Ocean zoning within a sparing versus sharing framework

Jennifer McGowan*, Michael Bode, Matthew H. Holden, Katrina Davis, Nils C. Krueck, Maria Beger, Katherine L. Yates, Hugh P. Possingham

*Corresponding author for this work

Research output: Contribution to journalArticle

3 Citations (Scopus)
4 Downloads (Pure)

Abstract

The land-sparing versus land-sharing debate centers around how different intensities of habitat use can be coordinated to satisfy competing demands for biodiversity persistence and food production in agricultural landscapes. We apply the broad concepts from this debate to the sea and propose it as a framework to inform marine zoning based on three possible management strategies, establishing: no-take marine reserves, regulated fishing zones, and unregulated open-access areas. We develop a general model that maximizes standing fish biomass, given a fixed management budget while maintaining a minimum harvest level. We find that when management budgets are small, sea-sparing is the optimal management strategy because for all parameters tested, reserves are more cost-effective at increasing standing biomass than traditional fisheries management. For larger budgets, the optimal strategy switches to sea-sharing because, at a certain point, further investing to grow the no-take marine reserves reduces catch below the minimum harvest constraint. Our intention is to illustrate how general rules of thumb derived from plausible, single-purpose models can help guide marine protected area policy under our novel sparing and sharing framework. This work is the beginning of a basic theory for optimal zoning allocations and should be considered complementary to the more specific spatial planning literature for marine reserve as nations expand their marine protected area estates.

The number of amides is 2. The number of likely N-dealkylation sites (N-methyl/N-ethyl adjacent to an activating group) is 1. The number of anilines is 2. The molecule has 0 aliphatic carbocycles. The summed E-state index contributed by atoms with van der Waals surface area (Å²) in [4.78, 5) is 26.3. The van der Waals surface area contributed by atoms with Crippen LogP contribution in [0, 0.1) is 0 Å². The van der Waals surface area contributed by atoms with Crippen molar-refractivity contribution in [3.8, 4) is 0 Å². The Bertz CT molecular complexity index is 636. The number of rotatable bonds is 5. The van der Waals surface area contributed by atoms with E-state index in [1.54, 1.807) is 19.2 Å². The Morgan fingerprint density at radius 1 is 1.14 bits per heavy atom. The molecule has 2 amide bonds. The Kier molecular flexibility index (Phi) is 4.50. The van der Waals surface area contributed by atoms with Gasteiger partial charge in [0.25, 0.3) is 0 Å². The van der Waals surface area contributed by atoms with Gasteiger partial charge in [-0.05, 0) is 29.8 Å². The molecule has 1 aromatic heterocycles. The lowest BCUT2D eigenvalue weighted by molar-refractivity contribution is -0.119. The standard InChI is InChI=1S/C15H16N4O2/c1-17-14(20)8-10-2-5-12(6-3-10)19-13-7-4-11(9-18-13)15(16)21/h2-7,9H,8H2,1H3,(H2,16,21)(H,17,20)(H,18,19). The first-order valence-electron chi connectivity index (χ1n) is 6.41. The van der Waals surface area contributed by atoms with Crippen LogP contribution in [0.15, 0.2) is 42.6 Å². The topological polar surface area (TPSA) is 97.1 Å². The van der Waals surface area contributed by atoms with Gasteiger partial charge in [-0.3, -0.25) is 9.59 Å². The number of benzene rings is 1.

Original languageEnglish
Pages (from-to)245-254
Number of pages10
JournalTheoretical Ecology
Volume11
Issue number2
DOIs
Publication statusPublished - Jun 2018

Bibliographical note

Copyright the Author(s) 2018. Version archived for private and non-commercial use with the permission of the author/s and according to publisher conditions. For further rights please contact the publisher.

Keywords

  • sparing vs sharing
  • marine protected areas
  • fisheries management
  • marine zoning
  • open-access fisheries
  • marine policy

Cite this